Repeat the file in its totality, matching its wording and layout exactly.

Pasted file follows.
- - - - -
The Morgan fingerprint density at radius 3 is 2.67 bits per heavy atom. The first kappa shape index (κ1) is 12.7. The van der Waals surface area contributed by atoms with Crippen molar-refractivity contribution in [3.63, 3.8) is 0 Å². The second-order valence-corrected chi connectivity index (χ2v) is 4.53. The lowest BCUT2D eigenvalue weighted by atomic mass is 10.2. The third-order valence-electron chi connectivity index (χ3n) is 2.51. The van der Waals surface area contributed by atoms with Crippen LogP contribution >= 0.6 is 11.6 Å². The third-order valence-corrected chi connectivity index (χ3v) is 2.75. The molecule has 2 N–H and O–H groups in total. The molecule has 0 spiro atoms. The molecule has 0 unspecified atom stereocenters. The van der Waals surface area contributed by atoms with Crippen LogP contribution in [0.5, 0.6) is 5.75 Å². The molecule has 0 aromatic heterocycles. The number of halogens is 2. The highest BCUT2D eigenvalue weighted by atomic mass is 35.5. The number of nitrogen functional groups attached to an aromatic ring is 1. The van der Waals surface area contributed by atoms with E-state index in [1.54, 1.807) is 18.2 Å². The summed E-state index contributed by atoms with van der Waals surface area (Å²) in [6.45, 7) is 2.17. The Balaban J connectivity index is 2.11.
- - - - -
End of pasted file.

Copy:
The Morgan fingerprint density at radius 3 is 2.67 bits per heavy atom. The first kappa shape index (κ1) is 12.7. The van der Waals surface area contributed by atoms with Crippen molar-refractivity contribution in [3.63, 3.8) is 0 Å². The second-order valence-corrected chi connectivity index (χ2v) is 4.53. The lowest BCUT2D eigenvalue weighted by atomic mass is 10.2. The third-order valence-electron chi connectivity index (χ3n) is 2.51. The van der Waals surface area contributed by atoms with Crippen LogP contribution >= 0.6 is 11.6 Å². The third-order valence-corrected chi connectivity index (χ3v) is 2.75. The molecule has 2 N–H and O–H groups in total. The molecule has 0 spiro atoms. The molecule has 0 unspecified atom stereocenters. The van der Waals surface area contributed by atoms with Crippen LogP contribution in [0.5, 0.6) is 5.75 Å². The molecule has 0 aromatic heterocycles. The number of halogens is 2. The highest BCUT2D eigenvalue weighted by atomic mass is 35.5. The number of nitrogen functional groups attached to an aromatic ring is 1. The van der Waals surface area contributed by atoms with E-state index in [1.54, 1.807) is 18.2 Å². The summed E-state index contributed by atoms with van der Waals surface area (Å²) in [6.45, 7) is 2.17. The Balaban J connectivity index is 2.11.